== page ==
The Economy, Trade and Industry Ministry issued a document in June 2002 that tolerated English conversation school industry leader Nova Corp.’s controversial practice of minimizing refunds of students who terminated their contracts, according to sources close to the issue.
Four months before the document was issued, the Tokyo metropolitan government began its own administrative procedures against Nova, criticizing the Osaka-based chain’s refund method as being detrimental to departing students.
But because the ministry’s document said the refund method was not wholly illegal, the metropolitan government discontinued its administrative procedure.
Nova had continued its refund calculation method until March, when the Supreme Court ruled it illegal.
Under the practice, when long-term students–mostly those with three-year contracts–terminated arrangements, the price of lessons already taken were calculated at higher amounts than agreed at the contract-signing.
The students received less of a refund than they expected.
When the ministry ordered Nova to suspend business June 13 under the Specific Commercial Transaction Law, it pointed out the refund method was unlawful if students attempted to terminate contracts for reasons such as difficulty in booking lessons.
However, the ministry’s June 2002 Nova document, distributed to regional ministry bureaus nationwide, noted the calculation method did not necessarily limit student rights to terminate contracts.
As Nova’s practice of calculating higher prices for lessons was actually applied to some forms of contracts, the document said, “It cannot be said the method lacks rationality.”
Nova also nullified unused points purchased by students in advance to take lessons, when students terminated contracts.
In the wake of numerous complaints on terminating Nova contracts received by consumer consultation centers, the ministry’s Consumer Affairs Policy Division drafted the document after interviewing Nova executives.
Copies of the document were distributed to the ministry’s regional bureaus, prefectural governments and consumer consultation centers, effectively allowing Nova to continue using the calculation method.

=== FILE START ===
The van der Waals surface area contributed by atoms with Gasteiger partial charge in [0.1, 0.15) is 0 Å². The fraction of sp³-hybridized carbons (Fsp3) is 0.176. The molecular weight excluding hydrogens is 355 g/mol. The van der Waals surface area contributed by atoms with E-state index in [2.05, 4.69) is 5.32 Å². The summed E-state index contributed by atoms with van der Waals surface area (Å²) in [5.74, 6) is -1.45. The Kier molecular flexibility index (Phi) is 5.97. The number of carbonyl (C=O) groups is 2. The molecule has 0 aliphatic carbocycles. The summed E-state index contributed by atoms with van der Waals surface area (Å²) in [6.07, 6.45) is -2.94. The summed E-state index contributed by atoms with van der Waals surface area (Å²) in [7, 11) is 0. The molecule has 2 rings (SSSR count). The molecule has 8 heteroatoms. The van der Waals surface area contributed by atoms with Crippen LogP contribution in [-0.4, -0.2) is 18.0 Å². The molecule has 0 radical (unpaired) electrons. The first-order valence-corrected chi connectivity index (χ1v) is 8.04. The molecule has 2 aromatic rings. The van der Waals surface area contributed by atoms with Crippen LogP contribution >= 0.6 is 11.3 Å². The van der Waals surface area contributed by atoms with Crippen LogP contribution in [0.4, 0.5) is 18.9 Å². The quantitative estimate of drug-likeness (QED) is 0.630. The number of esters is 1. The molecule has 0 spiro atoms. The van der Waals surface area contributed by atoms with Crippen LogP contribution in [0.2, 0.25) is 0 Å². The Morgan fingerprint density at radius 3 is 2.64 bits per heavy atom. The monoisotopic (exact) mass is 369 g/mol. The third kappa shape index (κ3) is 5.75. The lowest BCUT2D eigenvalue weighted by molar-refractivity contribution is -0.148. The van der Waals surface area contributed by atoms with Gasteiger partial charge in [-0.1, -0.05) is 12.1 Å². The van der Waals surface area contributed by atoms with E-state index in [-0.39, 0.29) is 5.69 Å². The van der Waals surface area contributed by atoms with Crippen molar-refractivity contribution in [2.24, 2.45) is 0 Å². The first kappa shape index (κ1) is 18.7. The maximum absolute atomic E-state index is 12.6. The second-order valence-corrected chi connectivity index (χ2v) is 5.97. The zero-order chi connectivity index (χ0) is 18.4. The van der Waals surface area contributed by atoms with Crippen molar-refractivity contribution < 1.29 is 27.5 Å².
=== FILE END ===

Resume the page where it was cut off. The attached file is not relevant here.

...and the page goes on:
In February 2002, four months before the document’s issuance, the metropolitan government began its own administrative procedures against Nova, demanding the company review its business practices, including the refund calculation.
Other problems included false explanations to potential students that they would be able to book lessons at any time, and faulty contract forms.
The metropolitan government said Nova admitted in March that employees had made mistakes in judgment when they made sales pitches to potential students, and that Nova promised to correct the problem.
But Nova declined to discuss its refund calculation method with the metropolitan government and said it would take action after consulting the ministry.
When the ministry presented its opinion in the June 2002 document, the metropolitan government could not continue administrative procedures against Nova.
The number of complaints about Nova received by consumer consultation centers continued to increase even after the ministry issued the document.
The number steadily rose from 855 in fiscal 2002 to 982 in fiscal 2004, and to 1,088 in fiscal 2005. In fiscal 2006, the number reached 1,967, accounting for 53 percent of all complaints about foreign language conversation schools.
In September 2005, a consumer organization demanded Nova review the refund calculation method. Nova replied that it calculated prices for terminating contracts based on consultation with administrative authorities.
An official of the Consumer Affairs Policy Division said: “The government presented its view for a case that caused numerous complaints. Though the document was a reply based on Nova’s explanation that students could book enough lessons, we can’t deny it was later used for Nova’s convenience.”
Koji Niisato, a lawyer with expertise in consumer affairs, said: “It was already widely known more than 10 years ago that there were numerous complaints about Nova. As many former Nova students had to forfeit a lot of money without the chance to file lawsuits, the administrative authorities bear a heavy responsibility.”
“The [ministry’s] interpretation of the refund calculation method was denied by the Supreme Court. It’s obvious the ministry magnified the financial pitfalls endured by Nova students. The ministry can’t deny it made the judgment for corporate rather than consumer interests,” he said.